Scott’s pick for state GOP chairman rejected


In a surprising setback for Gov. Rick Scott, the Republican Party of Florida’s executive committee voted Saturday to unseat Chairwoman Leslie Dougher, instead elevating state Rep. Blaise Ingoglia to the top position.

On the second ballot in what was initially a four-candidate race, Ingoglia — who had served as vice chairman of the party since 2011 — carried 132 votes, to 90 for Dougher, who had Scott’s support. The vote is believed to be the first time that a governor’s favored candidate to lead the Republican Party of Florida was rejected by the committee.

Speaking with reporters after winning a two-year term, Ingoglia effusively praised Scott and played down the significance of winning the vote despite Scott’s support for Dougher, who also had the backing of GOP legislative and party leaders.

“This race was about the vision and the future of the party and the things that we wanted to do to make sure that we win 2016,” Ingoglia, R-Spring Hill, said.

Ingoglia, 44, led Dougher by one vote on the first ballot, 80-79, with 65 votes divided between former state Rep. Kurt Kelly and Eric Miller, a Republican state committeeman from Martin County. The announcement of his victory on the second ballot set off a round of applause that lasted nearly 40 seconds.

Joe Gruters, chairman of the Republican Party in Sarasota County, was elected vice chairman of the statewide party.

In a meeting following Ingoglia’s election, RPOF Executive Director Juston Johnson told party officials that he was stepping down.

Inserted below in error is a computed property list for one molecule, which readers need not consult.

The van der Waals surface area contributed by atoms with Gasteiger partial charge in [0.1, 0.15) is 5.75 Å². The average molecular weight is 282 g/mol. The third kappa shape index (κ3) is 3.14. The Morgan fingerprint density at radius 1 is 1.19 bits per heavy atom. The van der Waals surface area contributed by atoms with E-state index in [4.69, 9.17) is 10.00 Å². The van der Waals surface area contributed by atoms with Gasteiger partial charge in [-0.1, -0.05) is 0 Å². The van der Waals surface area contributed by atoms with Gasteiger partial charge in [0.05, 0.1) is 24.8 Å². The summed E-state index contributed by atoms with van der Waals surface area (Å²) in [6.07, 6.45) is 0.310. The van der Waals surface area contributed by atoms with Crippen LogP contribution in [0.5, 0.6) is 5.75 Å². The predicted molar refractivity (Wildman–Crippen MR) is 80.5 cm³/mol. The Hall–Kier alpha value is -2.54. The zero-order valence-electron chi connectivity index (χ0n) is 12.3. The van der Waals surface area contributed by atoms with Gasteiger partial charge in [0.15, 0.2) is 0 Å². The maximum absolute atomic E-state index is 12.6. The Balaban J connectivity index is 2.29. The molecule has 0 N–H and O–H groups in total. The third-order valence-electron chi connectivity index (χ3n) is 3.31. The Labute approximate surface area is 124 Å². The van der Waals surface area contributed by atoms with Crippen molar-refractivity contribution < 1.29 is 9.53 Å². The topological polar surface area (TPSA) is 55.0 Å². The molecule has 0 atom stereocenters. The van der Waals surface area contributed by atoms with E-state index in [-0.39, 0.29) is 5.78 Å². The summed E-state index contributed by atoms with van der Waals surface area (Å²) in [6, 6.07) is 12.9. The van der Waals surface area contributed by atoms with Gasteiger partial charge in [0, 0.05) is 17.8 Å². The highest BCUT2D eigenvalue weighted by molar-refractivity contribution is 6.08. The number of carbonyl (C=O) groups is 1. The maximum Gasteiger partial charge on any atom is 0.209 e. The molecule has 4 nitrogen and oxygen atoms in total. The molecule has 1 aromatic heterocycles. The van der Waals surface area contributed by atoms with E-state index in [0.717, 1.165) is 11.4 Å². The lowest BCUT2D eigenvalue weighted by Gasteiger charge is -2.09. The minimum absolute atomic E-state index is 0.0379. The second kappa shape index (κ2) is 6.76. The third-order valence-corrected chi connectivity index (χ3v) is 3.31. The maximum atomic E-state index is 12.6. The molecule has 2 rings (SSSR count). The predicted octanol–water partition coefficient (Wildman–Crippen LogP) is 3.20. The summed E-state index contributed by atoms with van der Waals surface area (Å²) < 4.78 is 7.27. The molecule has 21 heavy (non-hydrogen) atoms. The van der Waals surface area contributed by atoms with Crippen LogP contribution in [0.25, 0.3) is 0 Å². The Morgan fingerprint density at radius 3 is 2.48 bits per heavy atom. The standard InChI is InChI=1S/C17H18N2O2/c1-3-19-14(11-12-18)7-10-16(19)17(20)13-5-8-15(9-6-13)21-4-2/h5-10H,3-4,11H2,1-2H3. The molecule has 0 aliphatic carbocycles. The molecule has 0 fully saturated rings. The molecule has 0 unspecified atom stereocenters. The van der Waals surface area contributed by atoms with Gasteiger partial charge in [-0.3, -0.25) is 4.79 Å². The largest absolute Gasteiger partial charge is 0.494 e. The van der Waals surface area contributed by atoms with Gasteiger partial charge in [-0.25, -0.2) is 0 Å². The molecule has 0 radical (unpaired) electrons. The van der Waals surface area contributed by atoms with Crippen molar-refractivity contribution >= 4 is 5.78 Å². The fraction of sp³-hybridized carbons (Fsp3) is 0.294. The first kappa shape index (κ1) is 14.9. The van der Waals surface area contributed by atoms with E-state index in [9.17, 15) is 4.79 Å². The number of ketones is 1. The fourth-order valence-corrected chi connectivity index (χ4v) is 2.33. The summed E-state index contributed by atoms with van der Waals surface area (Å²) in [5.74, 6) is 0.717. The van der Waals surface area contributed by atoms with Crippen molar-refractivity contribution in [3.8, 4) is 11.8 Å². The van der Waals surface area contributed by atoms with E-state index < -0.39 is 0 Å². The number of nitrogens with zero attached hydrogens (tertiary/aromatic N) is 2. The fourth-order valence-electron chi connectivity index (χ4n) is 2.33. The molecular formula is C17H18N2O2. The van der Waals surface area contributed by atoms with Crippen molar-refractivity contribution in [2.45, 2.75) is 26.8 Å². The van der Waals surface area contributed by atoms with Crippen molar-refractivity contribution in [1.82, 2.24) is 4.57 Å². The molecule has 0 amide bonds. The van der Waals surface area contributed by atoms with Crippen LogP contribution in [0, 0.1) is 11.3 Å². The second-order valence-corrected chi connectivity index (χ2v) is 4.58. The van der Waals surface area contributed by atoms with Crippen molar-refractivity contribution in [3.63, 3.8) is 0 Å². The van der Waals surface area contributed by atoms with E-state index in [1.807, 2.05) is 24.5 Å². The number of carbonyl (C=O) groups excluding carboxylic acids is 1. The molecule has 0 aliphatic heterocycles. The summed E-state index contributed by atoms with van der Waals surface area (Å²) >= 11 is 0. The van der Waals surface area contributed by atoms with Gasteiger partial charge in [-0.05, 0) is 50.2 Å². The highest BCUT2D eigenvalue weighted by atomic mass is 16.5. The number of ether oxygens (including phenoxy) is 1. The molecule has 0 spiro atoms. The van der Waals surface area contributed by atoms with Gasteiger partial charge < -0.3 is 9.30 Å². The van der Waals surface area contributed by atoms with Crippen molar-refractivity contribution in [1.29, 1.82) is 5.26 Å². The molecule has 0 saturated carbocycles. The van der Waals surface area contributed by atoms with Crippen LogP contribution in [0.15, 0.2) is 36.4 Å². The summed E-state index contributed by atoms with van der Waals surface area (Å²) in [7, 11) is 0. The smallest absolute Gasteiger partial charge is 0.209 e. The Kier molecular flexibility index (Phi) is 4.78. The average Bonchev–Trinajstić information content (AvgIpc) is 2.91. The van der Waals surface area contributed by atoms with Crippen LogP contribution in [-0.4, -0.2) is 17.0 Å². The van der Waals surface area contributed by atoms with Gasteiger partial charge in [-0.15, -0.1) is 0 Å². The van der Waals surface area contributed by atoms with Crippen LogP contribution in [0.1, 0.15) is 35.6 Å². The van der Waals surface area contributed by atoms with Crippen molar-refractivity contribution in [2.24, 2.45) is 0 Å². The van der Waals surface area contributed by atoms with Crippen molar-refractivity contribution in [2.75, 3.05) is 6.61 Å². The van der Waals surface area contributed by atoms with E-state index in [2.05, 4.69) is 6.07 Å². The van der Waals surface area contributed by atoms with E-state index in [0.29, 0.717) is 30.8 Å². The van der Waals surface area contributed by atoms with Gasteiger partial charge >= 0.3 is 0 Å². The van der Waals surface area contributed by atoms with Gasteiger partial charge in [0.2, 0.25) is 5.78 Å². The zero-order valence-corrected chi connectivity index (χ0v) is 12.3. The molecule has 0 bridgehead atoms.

Scott, who left the Rosen Plaza Hotel shortly after Dougher’s defeat, issued a terse statement about the vote.

“Leslie did a great job as Chairwoman,” Scott said. “We had a successful election and that’s why I voted for her. The delegates made another choice which is their prerogative.”

Dougher’s loss came despite leading the party to sweeping victories in November. The GOP reclaimed a two-thirds majority in the state House, held onto a sizable edge in the state Senate and saw Scott and all three Cabinet officers re-elected. Dougher was trying to win a two-year term. She took over the party in May, when Curry left to focus on a bid for mayor of Jacksonville.

“I may have jumped on the proverbial speeding freight train in May, but I have no intentions of slowing down,” Dougher said in her speech to committee members, shortly before they voted to derail her.

Dougher had the endorsement of many members of the GOP establishment, including Senate President Andy Gardiner, R-Orlando; House Speaker Steve Crisafulli, R-Merritt Island; five former chairs of the party; and Sharon Day, co-chair of the Republican National Committee.

Dougher’s loss capped off a particularly difficult week for Scott, who has faced questions in a separate controversy over the departure of former Florida Department of Law Enforcement Commissioner Gerald Bailey. It also magnified questions about how quickly Scott’s influence might wane in his second term.

Some Republicans brushed off the idea that the vote reflected on Scott, who ran as an outsider four years ago.

“The governor just won a great election, a historic election, a huge election,” said Curry, who also backed Dougher. “Look, we’re strong as a party. This body, this membership spoke today, and Blaise ran a great campaign.”

Dougher also dismissed the speculation.

“I just think it’s the grassroots making a choice of who they want to lead for 2016, and that’s good,” she said. “We’re all united behind it, and we’re going to go in in 2016 and put a Republican president in office.”

But when asked whether Scott might take a less active role in fundraising for the party given the vote, Dougher didn’t answer directly.

“I guess we’ll see, won’t we?” she said.

Ingoglia expressed no doubts about being able to work with Scott on fundraising and other party issues.

“The governor cares deeply about the direction of this nation and the party,” he said.

Ingoglia also said he wouldn’t try to use his chairmanship as leverage to help his legislative priorities.

“There is a firewall between what we do legislatively and what we do with the party,” he said.